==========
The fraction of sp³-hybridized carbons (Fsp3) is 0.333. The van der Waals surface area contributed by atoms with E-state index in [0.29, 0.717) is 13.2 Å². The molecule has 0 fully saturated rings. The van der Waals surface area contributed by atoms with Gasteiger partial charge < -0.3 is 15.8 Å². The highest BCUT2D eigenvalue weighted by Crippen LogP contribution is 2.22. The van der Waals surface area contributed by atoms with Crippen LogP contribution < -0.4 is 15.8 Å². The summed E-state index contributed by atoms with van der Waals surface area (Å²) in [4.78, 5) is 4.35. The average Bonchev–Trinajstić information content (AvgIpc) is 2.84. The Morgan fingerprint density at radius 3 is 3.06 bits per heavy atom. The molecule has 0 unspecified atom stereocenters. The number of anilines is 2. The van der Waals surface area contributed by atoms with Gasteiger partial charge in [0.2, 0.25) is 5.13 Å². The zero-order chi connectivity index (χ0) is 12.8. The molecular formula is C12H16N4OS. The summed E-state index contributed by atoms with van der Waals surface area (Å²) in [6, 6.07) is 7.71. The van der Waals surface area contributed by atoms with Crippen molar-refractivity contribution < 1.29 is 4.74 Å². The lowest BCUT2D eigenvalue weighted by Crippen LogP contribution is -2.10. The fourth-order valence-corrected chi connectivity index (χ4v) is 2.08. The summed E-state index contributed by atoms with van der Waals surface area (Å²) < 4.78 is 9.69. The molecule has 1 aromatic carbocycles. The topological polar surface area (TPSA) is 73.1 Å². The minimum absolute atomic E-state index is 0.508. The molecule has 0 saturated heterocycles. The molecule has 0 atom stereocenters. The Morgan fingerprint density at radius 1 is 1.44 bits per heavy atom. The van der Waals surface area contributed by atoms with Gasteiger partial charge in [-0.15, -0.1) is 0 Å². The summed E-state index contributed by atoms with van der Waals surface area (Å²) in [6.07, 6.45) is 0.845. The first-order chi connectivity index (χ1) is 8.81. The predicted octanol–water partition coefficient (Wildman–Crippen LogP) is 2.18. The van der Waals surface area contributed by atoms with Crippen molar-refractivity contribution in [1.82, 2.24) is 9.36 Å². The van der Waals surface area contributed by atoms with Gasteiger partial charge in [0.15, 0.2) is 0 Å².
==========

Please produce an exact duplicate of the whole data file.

The fraction of sp³-hybridized carbons (Fsp3) is 0.333. The van der Waals surface area contributed by atoms with E-state index in [0.29, 0.717) is 13.2 Å². The molecule has 0 fully saturated rings. The van der Waals surface area contributed by atoms with Gasteiger partial charge < -0.3 is 15.8 Å². The highest BCUT2D eigenvalue weighted by Crippen LogP contribution is 2.22. The van der Waals surface area contributed by atoms with Crippen LogP contribution < -0.4 is 15.8 Å². The summed E-state index contributed by atoms with van der Waals surface area (Å²) in [4.78, 5) is 4.35. The average Bonchev–Trinajstić information content (AvgIpc) is 2.84. The Morgan fingerprint density at radius 3 is 3.06 bits per heavy atom. The molecule has 0 unspecified atom stereocenters. The number of anilines is 2. The van der Waals surface area contributed by atoms with Gasteiger partial charge in [0.2, 0.25) is 5.13 Å². The zero-order chi connectivity index (χ0) is 12.8. The molecular formula is C12H16N4OS. The summed E-state index contributed by atoms with van der Waals surface area (Å²) in [6, 6.07) is 7.71. The van der Waals surface area contributed by atoms with Crippen molar-refractivity contribution < 1.29 is 4.74 Å². The lowest BCUT2D eigenvalue weighted by Crippen LogP contribution is -2.10. The fourth-order valence-corrected chi connectivity index (χ4v) is 2.08. The summed E-state index contributed by atoms with van der Waals surface area (Å²) < 4.78 is 9.69. The molecule has 1 aromatic carbocycles. The topological polar surface area (TPSA) is 73.1 Å². The minimum absolute atomic E-state index is 0.508. The molecule has 0 saturated heterocycles. The molecule has 0 atom stereocenters. The Morgan fingerprint density at radius 1 is 1.44 bits per heavy atom. The van der Waals surface area contributed by atoms with Gasteiger partial charge in [-0.15, -0.1) is 0 Å². The summed E-state index contributed by atoms with van der Waals surface area (Å²) in [6.07, 6.45) is 0.845. The first-order chi connectivity index (χ1) is 8.81. The predicted octanol–water partition coefficient (Wildman–Crippen LogP) is 2.18. The van der Waals surface area contributed by atoms with Crippen molar-refractivity contribution in [1.82, 2.24) is 9.36 Å². The van der Waals surface area contributed by atoms with Gasteiger partial charge in [0.15, 0.2) is 0 Å².